Freedom, finally

Greyson and Loubani were held in Egypt for almost two months /Image: Postmedia News

Greyson and Loubani were held in Egypt for almost two months /Image: Postmedia News

Two Canadians have been released from an Egyptian prison

Article: Alec Salloum – News Writer

John Greyson and Dr. Tarek Loubani have been released from Egyptian prison, after 51 days of detention. The pair was traveling through Egypt on their way to the Gaza Strip where Dr. Loubani, originally from London, Ontario, was returning to a post where he taught emergency room doctors and nurses. Greyson, a filmmaker, was along to document Loubani’s work in the region.

Their ordeal began in August, when the pair landed in Cairo with the intention of heading east towards the Gaza Strip. They were traveling to the region in a time of turmoil, as President Mohamed Morsi had been removed from office via coup d’état on Jul. 3, 2013. The ensuing months were rife with chaos and violence, Greyson and Loubani were aware of the risks. In an interview with CTV, Greyson said, “It’s our job as a doctor and a filmmaker… it’s what we do.” Both had worked previously in the region.

August saw continued unrest in Egypt, and Cairo was the epicenter. On Aug. 14, which has since become known as the time when the August Raids occurred. In Cairo, Egyptian security forces attacked two encampments of pro-Morsi supporters. This resulted in numerous, but statistically conflicting, casualties. The Egyptian Health Ministry reported 638 deaths. The Muslim Brotherhood and Anti-Coup Alliance, a coalition established to resist the coup, which ousted Morsi, claimed at least 2,600 had died. Regardless, this was bloodiest day since the beginnings of the revolution in 2011. The day claimed the lives of several journalists, both domestic and foreign and resulted in a month long state of emergency with a rigidly enforced martial law.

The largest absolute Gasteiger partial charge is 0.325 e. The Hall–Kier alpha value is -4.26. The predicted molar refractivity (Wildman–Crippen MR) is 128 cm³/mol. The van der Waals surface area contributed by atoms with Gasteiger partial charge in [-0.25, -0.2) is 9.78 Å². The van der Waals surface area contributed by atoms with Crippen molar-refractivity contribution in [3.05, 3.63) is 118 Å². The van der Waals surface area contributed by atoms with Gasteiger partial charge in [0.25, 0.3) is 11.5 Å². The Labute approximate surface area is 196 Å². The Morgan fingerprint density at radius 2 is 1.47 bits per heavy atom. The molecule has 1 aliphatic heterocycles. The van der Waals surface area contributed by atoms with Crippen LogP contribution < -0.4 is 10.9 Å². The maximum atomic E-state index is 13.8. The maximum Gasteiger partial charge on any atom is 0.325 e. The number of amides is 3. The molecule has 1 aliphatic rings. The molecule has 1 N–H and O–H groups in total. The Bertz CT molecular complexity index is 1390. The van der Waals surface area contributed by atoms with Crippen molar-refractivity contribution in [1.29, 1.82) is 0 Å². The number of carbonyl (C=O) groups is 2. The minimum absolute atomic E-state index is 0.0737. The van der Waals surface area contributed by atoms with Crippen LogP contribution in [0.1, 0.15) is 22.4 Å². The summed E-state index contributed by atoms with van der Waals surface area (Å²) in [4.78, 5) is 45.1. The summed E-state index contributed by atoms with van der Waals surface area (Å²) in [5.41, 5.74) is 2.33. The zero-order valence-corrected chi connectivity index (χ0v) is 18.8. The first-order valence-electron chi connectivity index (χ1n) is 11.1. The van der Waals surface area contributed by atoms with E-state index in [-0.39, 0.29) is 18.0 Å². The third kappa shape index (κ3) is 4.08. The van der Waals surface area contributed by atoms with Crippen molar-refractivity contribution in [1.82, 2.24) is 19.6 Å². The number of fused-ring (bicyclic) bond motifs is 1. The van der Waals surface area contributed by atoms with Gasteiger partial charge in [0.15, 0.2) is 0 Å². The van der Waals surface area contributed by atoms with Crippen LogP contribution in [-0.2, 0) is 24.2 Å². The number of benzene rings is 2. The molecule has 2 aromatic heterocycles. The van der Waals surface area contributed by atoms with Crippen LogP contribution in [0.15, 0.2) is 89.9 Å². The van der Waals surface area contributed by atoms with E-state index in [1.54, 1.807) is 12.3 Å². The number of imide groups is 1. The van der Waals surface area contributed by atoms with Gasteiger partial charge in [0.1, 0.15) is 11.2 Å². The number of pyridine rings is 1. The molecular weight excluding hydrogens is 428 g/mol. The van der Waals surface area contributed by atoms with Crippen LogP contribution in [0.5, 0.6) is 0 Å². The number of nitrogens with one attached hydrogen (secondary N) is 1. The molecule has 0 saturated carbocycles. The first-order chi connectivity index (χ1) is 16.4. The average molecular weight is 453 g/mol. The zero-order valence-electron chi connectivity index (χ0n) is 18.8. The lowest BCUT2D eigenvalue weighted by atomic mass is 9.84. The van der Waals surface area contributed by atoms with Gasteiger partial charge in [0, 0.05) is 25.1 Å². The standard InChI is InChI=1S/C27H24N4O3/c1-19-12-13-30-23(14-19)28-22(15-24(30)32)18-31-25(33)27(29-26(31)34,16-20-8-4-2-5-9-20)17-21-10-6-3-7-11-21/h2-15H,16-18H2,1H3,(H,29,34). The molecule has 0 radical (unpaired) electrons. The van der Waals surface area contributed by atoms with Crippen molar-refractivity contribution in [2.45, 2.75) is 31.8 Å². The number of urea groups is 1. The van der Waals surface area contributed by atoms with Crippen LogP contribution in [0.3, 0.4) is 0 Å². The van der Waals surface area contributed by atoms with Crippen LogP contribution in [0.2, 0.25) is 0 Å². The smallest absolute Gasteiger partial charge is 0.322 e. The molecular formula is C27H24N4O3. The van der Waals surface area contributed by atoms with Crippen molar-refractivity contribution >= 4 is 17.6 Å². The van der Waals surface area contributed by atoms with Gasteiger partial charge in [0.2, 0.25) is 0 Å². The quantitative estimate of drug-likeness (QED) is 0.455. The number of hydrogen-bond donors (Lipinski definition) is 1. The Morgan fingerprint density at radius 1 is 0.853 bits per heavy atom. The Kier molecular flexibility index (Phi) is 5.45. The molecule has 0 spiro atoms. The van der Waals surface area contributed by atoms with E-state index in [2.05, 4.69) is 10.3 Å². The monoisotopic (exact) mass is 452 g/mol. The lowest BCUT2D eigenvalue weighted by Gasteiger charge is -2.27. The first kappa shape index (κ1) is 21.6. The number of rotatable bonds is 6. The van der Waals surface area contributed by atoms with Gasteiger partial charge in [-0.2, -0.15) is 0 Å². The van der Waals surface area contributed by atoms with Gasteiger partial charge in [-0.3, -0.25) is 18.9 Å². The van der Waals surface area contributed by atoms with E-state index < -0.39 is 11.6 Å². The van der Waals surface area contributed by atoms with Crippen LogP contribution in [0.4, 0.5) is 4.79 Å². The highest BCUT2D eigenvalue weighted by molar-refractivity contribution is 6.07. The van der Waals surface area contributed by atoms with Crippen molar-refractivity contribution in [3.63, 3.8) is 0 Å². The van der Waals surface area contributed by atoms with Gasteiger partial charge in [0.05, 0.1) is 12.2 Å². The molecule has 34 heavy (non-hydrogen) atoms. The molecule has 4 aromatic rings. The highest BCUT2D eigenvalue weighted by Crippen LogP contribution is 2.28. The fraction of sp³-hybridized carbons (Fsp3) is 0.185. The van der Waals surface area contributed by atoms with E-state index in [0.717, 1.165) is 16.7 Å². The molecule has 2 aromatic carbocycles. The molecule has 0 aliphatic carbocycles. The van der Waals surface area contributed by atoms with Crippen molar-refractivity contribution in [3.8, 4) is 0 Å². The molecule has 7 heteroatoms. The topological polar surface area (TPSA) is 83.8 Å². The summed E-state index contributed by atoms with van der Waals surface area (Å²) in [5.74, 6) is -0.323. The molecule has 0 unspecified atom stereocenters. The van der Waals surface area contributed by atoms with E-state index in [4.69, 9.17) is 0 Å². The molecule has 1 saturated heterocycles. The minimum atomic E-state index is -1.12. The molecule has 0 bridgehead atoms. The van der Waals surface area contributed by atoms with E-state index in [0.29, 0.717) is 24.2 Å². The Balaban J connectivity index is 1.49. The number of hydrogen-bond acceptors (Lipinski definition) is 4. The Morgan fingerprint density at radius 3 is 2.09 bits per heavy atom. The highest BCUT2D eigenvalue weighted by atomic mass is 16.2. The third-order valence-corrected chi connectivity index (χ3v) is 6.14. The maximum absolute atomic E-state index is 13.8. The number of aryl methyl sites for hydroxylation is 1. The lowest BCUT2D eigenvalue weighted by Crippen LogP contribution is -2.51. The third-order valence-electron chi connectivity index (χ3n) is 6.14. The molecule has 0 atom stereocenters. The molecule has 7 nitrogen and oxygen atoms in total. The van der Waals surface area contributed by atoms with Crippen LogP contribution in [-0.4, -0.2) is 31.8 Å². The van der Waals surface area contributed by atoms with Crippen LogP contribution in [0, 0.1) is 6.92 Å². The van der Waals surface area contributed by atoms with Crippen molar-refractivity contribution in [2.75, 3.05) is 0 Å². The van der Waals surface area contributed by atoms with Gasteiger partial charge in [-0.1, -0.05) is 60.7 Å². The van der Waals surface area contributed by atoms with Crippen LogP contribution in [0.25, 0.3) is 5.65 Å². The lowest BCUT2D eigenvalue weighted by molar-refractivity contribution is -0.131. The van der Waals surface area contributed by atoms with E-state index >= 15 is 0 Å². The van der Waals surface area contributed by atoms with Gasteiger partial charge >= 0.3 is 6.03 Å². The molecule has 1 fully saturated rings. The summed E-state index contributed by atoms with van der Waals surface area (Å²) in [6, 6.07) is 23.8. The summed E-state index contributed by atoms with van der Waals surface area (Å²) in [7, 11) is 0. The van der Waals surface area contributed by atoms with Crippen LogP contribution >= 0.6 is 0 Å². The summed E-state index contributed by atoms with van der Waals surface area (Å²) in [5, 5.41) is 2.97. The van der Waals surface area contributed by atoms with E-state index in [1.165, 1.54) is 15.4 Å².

The region’s unrest had resulted in a closure of the Gaza-Egypt border, which led Greyson and Loubani to Cairo solely for a place to stay until it reopened. Once in Cairo, the two purportedly attended rallies and sit-ins, though this is unconfirmed.

[pullquote]“It’s our job as a doctor and a filmmaker… it’s what we do”[/pullquote]

On Aug. 16, the peaceful pro-Morsi protesters at Ramses Square and the Fateh Mosque were fired upon by Egyptian soldiers. Greyson and Loubani were either in attendance or nearby, though sources vary on this detail. As victims of the attack began fleeing, Loubani began tending to the wounded with Greyson in tow, filming their ordeal and giving what assistance he could. Approximately 600 protesters were killed in this encounter.

After this brutal encounter, the two left Ramses Square and mistakenly asked police for directions. That day they become two of the 602 people taken prisoner under martial law. Their footage, ties to Gaza, and the fact that they were helping pro-Morsi supporters seemed to seal their fate. One source reports that Egyptian television claimed them to be members of Hamas, an Islamic Military Organization and ruling force in Gaza.

They initially assumed that their detention would last 24 hours as no charges had been laid. Unfortunately, it lasted much longer, 51 days in total. The two were subjected to regular beatings and abuse while imprisoned in the notorious Tora Prison. Tora houses Egypt’s highest profile criminals, terrorists, and enemies of the state. It is also allegedly a CIA Black Site.

Greyson explained that they “were beaten on the day of arrival. It’s standard in Tora prison.” This treatment was consistent over the entire course of their stay, receiving daily beatings for a crime they hadn’t committed and hadn’t even been accused of.

Despite the atrocities they faced, Loubani explained that they were exceptionally fortunate. As of Oct. 16, 61 days after their imprisonment, they are the only two of the 602 taken prisoner on Aug. 16 to be released.

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